An accomplished jewelry designer—first with Anthias (founded by Japanese designer Natsuko Toyofuku) and then on her own—Monica Castiglioni has always cultivated a passion for photography, both in her design activity and as personal artistic expression. In recent years, this passion has turned her curious and experimental gaze to the city of New York and its public space. Her subjects are not the results of meticulous research but are, rather, serendipitous discoveries made by walking through the alleys and desolate streets among the old factories and historic buildings of Tribeca just south of Canal Street. Perhaps, however, she portrays the most photographed city in the world in a unique way thanks to a watchful eye that looks down (instead of up towards the sky as is most common in New York) to capture fragments; creating, in a spontaneous, almost accidental way, a faithful and comprehensive portrayal of the downtown neighborhood (where Monica lives when she's in the city) currently undergoing profound change. She is careful to point out that her pictures are not Photoshopped or cropped; they are no more and no less than what the lens was able to capture at a given point in time. At Galleria Francesco Zanuso in Milan, Monica Castiglioni presents more than forty images selected from the more than one hundred photographs in her book, A Glimpse in the Puddle (Charta, 2008).
Elena Sommariva: Can you tell us how you started your work as a photographer?
Monica Castiglioni: I've taken pictures forever—for my postcards, jewelry catalogues... I've always done it. Several years ago, I had a show in Williamsburg and another one in Milan. I've always worked as a photographer and as a jewelry designer. Recently though, photography has become somewhat freer and has found its own autonomous direction.
Tell us about the New York seen through your puddles?
It's hard for me to describe my work; I take pictures so I don't have to use words. These images have even more distant origins. A few years ago I started photographing crosswalks. I chose crosswalks because I think they are some of the most public things that exist. I was doing some work on streets at the suggestion of Cindy Allen, editor of Interior Design, and for the Design Trust for Public Space of New York; I also participated in a benefit with my photographs. It was then that I "fell" into a puddle and I haven't gotten up yet. The funny thing about puddles is that you see them and notice them even if you avoid them. In New York where the weather is highly variable, there are always puddles.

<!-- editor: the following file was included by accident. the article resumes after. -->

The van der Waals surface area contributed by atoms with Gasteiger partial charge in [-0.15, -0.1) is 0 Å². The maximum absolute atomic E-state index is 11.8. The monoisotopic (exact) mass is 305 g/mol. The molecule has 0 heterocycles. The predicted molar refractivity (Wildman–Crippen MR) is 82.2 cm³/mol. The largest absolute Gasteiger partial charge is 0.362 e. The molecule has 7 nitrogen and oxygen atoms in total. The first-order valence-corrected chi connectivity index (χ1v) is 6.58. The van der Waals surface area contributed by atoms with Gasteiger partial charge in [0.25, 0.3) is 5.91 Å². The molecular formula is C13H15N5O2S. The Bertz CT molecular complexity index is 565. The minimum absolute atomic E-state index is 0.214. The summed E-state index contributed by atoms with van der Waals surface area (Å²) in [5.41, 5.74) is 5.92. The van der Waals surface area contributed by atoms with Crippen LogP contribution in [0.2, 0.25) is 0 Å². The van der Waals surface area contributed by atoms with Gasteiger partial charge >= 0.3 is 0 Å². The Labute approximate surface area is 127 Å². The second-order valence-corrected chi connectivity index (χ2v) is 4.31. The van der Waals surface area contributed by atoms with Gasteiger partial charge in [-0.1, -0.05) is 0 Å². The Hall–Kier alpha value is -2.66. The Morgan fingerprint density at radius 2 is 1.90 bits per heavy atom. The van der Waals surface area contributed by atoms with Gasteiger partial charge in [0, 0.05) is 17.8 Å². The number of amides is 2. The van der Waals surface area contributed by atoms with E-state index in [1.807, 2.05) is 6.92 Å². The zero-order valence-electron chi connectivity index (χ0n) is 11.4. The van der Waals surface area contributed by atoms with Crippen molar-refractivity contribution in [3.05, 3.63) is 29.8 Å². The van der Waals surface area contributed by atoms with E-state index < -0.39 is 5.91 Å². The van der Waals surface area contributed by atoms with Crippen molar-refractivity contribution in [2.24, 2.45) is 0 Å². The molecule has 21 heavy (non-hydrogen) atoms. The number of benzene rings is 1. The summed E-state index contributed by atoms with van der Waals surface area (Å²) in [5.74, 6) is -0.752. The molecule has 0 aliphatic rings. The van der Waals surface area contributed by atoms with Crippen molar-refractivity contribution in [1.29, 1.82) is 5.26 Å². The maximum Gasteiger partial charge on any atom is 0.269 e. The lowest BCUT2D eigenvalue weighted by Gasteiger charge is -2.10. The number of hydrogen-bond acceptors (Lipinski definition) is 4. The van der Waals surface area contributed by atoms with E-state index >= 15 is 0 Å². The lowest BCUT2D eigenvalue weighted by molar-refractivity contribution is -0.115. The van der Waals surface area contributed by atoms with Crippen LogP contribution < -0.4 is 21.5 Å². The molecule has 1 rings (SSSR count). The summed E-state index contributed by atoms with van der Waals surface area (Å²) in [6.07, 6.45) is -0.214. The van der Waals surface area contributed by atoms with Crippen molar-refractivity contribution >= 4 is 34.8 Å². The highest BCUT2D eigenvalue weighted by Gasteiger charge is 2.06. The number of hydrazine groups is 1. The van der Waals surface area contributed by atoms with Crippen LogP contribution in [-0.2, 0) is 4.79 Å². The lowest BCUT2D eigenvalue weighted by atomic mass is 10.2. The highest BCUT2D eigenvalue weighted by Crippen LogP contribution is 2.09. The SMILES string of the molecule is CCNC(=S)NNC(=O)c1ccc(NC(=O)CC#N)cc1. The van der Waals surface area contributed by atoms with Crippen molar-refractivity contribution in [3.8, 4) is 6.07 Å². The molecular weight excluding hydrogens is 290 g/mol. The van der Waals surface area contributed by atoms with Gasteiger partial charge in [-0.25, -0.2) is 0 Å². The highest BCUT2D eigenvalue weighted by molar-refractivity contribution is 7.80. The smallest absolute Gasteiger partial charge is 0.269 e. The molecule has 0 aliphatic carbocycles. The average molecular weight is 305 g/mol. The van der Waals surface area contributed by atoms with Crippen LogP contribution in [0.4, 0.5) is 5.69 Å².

The work on puddles is a bit less abstract than your previous work (pedestrian crossings, streets) perhaps because the buildings' reflections help identify specific places. You might say that it's a different way of observing public space.
Yes, and incidentally this kind of public space is disappearing from the city. Many historic buildings are being demolished to build other things and the usual approach is to show less concern for public space. In this sense, my images contain a rather nostalgic view of a New York that is vanishing; the last rays of something that soon will no longer exist.
Have you done research in this direction?
No, there is no research. My work always comes about randomly. I develop things after I come upon them by chance. In the past year and a half in New York, I was able to see for myself how many buildings were being destroyed. There was an acoustic pain and the pain of not seeing any kind of worthwhile reconstruction. I think it's pretty terrifying. In New York everything changes with incredible speed, but I see no change for the better. It's the last gasp of a memory of something that is very beautiful to me.
And the problem doesn't only concern New York. The same thing is happening all over the world. Situations that have solid roots are being distorted in favor of money and an ephemeral world. In Soho, all the small shops are closing; they were the greatest thing about the neighborhood.
Yours is a labor of detail.
This is also an approach I use in my jewelry design, or even more in general. Detail is perhaps the thing that interests me most. I have always preferred detail over the more general aspect of things. You can easily delete what doesn't interest you or what you don't like and focus on a detail.
Quite a homogeneous and complete image of the neighbourhood emerges from so many details.
You can find some interesting subjects when you play on details. These old buildings, a certain light...You can recognize downtown with your eyes shut. I want to point out that I used only a small compact camera, a Canon G9, and I didn't use Photoshop. Even the frame isn't cropped; every shot is definitive.
New York—A Glimpse in the Puddle
12–25 October 2011
Galleria Francesco Zanuso
Corso di Porta Vigentina 26, Milano
Monica Castiglioni lives in Milan and New York. In her Milan workshop/studio, she designs and displays bronze, silver, pearl, quartz and amber jewelry that is appreciated around the world. She has published two books with Charta: Anthias, with a foreword by Paola Antonelli and A Glimpse in the Puddle, with an introduction by Uscha Pohl. She has exhibited her work at Milk Gallery and the Rafael Viñoly Studio in New York and at the Walker Art Center in Minneapolis.